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China´s new labour contract law: no harm to employment?

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  • Chen, Yu-Fu
  • Funke, Michael

Abstract

In January 2008, China imposed a new labour contract law. This new law is the most significant reform to the law of employment relations in mainland China in more than a decade. The paper provides a theoretical framework on the inter-linkages between labour market regulation, option value and the choice and timing of employment. All in all, the paper demonstrates that the Labour Contract Law in it´s own right will have only small impacts upon employment in the fast-growing Chinese economy. On the contrary, induced increasing unit labour costs represent the real issue and may reduce employment.

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File URL: http://repo.sire.ac.uk/handle/10943/64
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Bibliographic Info

Paper provided by Scottish Institute for Research in Economics (SIRE) in its series SIRE Discussion Papers with number 2008-51.

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Date of creation: 2008
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Handle: RePEc:edn:sirdps:64

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Keywords: China; Labour Contract Law; Real Options; Employment;

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References

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  1. Nickell, Stephen & Layard, Richard, 1999. "Labor market institutions and economic performance," Handbook of Labor Economics, in: O. Ashenfelter & D. Card (ed.), Handbook of Labor Economics, edition 1, volume 3, chapter 46, pages 3029-3084 Elsevier.
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  5. Mortensen, Dale T. & Pissarides, Christopher A., 1999. "New developments in models of search in the labor market," Handbook of Labor Economics, in: O. Ashenfelter & D. Card (ed.), Handbook of Labor Economics, edition 1, volume 3, chapter 39, pages 2567-2627 Elsevier.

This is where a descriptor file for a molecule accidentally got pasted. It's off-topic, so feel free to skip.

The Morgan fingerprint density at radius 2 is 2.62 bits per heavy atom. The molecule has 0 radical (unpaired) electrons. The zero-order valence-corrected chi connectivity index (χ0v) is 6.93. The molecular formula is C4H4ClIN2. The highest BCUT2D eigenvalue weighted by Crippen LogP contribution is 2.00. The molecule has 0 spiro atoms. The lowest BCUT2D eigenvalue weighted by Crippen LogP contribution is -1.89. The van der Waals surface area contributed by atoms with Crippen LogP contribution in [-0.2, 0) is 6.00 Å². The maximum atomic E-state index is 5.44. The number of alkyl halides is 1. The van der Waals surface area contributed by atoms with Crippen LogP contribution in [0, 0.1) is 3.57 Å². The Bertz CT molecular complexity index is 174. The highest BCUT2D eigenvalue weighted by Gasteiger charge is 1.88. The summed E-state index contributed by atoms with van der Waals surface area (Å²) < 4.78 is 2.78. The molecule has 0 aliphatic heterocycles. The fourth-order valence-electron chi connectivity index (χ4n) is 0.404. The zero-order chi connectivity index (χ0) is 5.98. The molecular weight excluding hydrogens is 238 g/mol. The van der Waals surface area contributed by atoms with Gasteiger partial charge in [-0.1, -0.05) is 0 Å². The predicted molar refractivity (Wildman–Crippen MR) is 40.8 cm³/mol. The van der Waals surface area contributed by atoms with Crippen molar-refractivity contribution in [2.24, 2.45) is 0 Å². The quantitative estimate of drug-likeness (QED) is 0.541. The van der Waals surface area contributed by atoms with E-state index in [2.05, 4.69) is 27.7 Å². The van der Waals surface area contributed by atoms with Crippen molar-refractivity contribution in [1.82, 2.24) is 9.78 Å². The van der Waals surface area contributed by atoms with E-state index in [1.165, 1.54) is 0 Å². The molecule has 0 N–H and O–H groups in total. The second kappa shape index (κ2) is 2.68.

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  7. Caballero, R-J & Hammour, M-L, 1996. "The Macroeconomics of Specificity," Working papers 96-25, Massachusetts Institute of Technology (MIT), Department of Economics.
  8. Yu-Fu Chen & Michael Funke, 2004. "Working Time and Employment under Uncertainty," Quantitative Macroeconomics Working Papers 20409, Hamburg University, Department of Economics.
  9. Ricardo J. Caballero & Eduardo M. R. A. Engel & John C. Haltiwanger, 1995. "Plant-Level Adjustment and Aggregate Investment Dynamics," Brookings Papers on Economic Activity, Economic Studies Program, The Brookings Institution, vol. 26(2), pages 1-54.
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  12. Yu-Fu Chen & Michael Funke, 2005. "Product Market Competition, Investment and Employment-Abundant versus Job-poor Growth: A Real Options Perspective," Dundee Discussion Papers in Economics 180, Economic Studies, University of Dundee.
  13. Hopenhayn, Hugo & Rogerson, Richard, 1993. "Job Turnover and Policy Evaluation: A General Equilibrium Analysis," Journal of Political Economy, University of Chicago Press, vol. 101(5), pages 915-38, October.
  14. Addison, John T. & Teixeira, Paulino, 2001. "The Economics of Employment Protection," IZA Discussion Papers 381, Institute for the Study of Labor (IZA).
  15. Acemoglu, Daron & Johnson, Simon & Robinson, James A., 2005. "Institutions as a Fundamental Cause of Long-Run Growth," Handbook of Economic Growth, in: Philippe Aghion & Steven Durlauf (ed.), Handbook of Economic Growth, edition 1, volume 1, chapter 6, pages 385-472 Elsevier.
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Cited by:
  1. Gallagher, Mary & Giles, John T. & Park, Albert & Wang, Meiyan, 2013. "China's 2008 Labor Contract Law: Implementation and Implications for China's Workers," IZA Discussion Papers 7555, Institute for the Study of Labor (IZA).
  2. Tony Fang & Caroline Gunterberg & Emma Larsson, 2010. "Sourcing in an Increasingly Expensive China: Four Swedish Cases," Journal of Business Ethics, Springer, vol. 97(1), pages 119-138, November.
  3. Richard B. Freeman & Xiaoying Li, 2013. "How Does China's New Labor Contract Law Affect Floating Workers?," NBER Working Papers 19254, National Bureau of Economic Research, Inc.

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